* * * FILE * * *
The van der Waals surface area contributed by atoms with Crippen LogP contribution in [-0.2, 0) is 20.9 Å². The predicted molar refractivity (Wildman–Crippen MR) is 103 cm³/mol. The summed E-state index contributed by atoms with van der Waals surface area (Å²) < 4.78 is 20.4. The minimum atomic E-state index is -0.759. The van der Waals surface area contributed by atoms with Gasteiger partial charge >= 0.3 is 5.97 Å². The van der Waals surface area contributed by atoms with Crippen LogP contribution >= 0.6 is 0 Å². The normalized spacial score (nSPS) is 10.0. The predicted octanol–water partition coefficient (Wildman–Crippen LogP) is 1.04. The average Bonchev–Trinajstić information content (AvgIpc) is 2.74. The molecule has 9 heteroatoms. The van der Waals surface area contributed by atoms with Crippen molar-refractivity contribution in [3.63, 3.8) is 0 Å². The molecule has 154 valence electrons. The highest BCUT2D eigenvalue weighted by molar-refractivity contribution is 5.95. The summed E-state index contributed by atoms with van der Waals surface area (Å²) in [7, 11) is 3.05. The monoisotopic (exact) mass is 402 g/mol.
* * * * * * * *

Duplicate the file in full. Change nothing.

The van der Waals surface area contributed by atoms with Crippen LogP contribution in [-0.2, 0) is 20.9 Å². The predicted molar refractivity (Wildman–Crippen MR) is 103 cm³/mol. The summed E-state index contributed by atoms with van der Waals surface area (Å²) < 4.78 is 20.4. The minimum atomic E-state index is -0.759. The van der Waals surface area contributed by atoms with Gasteiger partial charge >= 0.3 is 5.97 Å². The van der Waals surface area contributed by atoms with Crippen LogP contribution >= 0.6 is 0 Å². The normalized spacial score (nSPS) is 10.0. The predicted octanol–water partition coefficient (Wildman–Crippen LogP) is 1.04. The average Bonchev–Trinajstić information content (AvgIpc) is 2.74. The molecule has 9 heteroatoms. The van der Waals surface area contributed by atoms with Crippen molar-refractivity contribution in [3.63, 3.8) is 0 Å². The molecule has 154 valence electrons. The highest BCUT2D eigenvalue weighted by molar-refractivity contribution is 5.95. The summed E-state index contributed by atoms with van der Waals surface area (Å²) in [7, 11) is 3.05. The monoisotopic (exact) mass is 402 g/mol.